January 10th, 2015

cartoons: seeing hope in charlie hebdo

When I heard about the killings of the Charlie Hebdo cartoonists, I didn't know exactly what to think. I just felt sad. These were people like me, who sit by themselves at a desk most of the time and have family who probably think they work a little bit too hard, and friends who love them. I drew this picture in response and posted it on Twitter.

When I looked at other cartoons on Twitter, I saw a lot of people who were sharing the black and white 'JE SUIS CHARLIE' poster:

Created by Joachim Roncin, art director at 'Stylist' magazine

I liked that but I wanted more, I wanted drawings that would speak to me about the situation. A lot of the cartoons I saw were pictures of people brandishing pens and pencils, some bloodied and some stuck up people's backsides in an intentionally offensive way, showing people weren't afraid to exercise their freedom of speech. A few were a bit more thoughtful, but I didn't really see anything that reflected my own feelings. Almost all of them were drawn by men. Hardly any of them seemed very funny, despite the fact they were shouting for the right to be funny in an offensive way.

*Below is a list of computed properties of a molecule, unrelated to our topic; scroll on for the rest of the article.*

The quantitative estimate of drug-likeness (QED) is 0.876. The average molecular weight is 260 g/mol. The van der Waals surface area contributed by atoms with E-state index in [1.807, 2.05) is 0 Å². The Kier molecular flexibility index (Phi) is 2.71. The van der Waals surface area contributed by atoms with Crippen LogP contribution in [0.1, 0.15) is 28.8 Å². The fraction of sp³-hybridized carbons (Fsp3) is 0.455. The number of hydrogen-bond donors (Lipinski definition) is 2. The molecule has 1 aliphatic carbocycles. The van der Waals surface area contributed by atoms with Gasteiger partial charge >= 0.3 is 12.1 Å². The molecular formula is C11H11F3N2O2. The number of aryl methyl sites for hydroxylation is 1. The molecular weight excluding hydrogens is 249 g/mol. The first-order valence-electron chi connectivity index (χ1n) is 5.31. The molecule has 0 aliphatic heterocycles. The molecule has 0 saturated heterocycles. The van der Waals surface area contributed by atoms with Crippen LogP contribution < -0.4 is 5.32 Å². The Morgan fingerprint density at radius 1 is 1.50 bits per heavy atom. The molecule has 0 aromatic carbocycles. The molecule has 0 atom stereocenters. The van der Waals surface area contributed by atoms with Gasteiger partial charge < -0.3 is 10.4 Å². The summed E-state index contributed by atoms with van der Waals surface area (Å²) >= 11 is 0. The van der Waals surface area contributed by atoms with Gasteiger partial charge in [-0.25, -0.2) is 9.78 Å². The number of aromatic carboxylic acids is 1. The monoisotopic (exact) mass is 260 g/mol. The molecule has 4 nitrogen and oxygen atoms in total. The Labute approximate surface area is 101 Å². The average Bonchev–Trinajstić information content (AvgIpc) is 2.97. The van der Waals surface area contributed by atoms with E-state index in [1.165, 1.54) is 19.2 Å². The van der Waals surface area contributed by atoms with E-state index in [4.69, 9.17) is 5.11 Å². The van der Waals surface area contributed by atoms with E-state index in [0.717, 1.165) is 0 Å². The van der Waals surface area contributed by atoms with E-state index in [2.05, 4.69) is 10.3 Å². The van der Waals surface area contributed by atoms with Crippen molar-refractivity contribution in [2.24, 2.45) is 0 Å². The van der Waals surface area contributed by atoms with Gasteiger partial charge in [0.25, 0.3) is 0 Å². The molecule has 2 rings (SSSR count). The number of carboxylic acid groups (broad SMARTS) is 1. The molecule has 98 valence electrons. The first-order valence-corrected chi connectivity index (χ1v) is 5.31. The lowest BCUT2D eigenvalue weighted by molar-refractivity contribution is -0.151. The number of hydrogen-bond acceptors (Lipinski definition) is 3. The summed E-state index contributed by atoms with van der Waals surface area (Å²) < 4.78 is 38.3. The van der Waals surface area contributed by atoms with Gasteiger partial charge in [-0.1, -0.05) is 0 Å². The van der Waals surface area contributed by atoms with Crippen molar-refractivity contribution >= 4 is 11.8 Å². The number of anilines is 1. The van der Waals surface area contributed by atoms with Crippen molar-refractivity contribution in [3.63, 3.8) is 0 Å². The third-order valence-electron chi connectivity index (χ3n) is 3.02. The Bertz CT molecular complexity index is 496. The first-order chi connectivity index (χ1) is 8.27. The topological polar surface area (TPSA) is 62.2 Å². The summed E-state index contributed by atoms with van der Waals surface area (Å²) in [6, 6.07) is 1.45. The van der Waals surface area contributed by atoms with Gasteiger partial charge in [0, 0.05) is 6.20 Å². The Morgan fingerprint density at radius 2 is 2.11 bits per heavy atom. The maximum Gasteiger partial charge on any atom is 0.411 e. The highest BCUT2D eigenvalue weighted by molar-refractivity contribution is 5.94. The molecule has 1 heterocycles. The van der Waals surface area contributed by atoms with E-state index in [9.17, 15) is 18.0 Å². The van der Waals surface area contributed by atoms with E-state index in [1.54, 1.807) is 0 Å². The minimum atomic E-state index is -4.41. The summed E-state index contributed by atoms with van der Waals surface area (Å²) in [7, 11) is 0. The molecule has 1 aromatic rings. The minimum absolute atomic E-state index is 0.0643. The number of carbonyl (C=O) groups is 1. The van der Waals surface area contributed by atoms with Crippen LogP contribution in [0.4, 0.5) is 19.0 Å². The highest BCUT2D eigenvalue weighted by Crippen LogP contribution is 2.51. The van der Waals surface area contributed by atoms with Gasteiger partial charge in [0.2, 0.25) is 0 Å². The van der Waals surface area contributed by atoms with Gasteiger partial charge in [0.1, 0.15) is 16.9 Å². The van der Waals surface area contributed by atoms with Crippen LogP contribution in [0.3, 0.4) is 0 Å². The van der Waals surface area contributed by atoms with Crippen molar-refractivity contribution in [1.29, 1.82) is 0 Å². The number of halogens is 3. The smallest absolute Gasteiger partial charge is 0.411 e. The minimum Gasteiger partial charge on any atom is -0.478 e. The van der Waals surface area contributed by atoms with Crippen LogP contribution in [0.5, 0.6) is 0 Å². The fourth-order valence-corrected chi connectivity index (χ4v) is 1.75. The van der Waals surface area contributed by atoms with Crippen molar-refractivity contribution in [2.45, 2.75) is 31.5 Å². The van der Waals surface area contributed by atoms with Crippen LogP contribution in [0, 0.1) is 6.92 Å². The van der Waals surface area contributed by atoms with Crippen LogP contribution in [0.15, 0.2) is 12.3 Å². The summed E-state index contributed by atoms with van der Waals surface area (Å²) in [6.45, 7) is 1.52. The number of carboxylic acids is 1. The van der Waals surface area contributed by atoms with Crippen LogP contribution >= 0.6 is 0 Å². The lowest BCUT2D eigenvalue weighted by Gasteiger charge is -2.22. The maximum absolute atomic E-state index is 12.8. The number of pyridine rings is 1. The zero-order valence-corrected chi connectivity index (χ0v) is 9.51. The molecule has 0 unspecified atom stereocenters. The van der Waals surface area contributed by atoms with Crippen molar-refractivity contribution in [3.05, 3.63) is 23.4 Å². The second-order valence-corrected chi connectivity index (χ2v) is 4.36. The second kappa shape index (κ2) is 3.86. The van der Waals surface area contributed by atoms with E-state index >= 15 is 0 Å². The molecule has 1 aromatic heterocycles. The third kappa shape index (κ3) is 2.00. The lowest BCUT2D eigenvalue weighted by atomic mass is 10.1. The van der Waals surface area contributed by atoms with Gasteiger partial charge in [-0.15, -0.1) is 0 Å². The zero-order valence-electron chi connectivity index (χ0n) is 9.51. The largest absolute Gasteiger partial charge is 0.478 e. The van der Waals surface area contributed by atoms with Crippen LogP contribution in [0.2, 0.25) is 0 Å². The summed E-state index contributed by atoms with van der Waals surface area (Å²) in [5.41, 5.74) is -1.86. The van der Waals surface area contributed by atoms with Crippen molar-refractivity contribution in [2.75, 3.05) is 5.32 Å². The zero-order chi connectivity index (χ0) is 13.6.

The first drawing I had made reminded me of Marjane Satrapi's comic book, Persepolis, about her family and experiences of the revolution in Iran, which she could only really make because she moved to France. There, she had the freedom to make it and the interest of a comics-loving population, who are willing to spend their money in support of the medium of comics.

From 'Persepolis' by Marjane Satrapi

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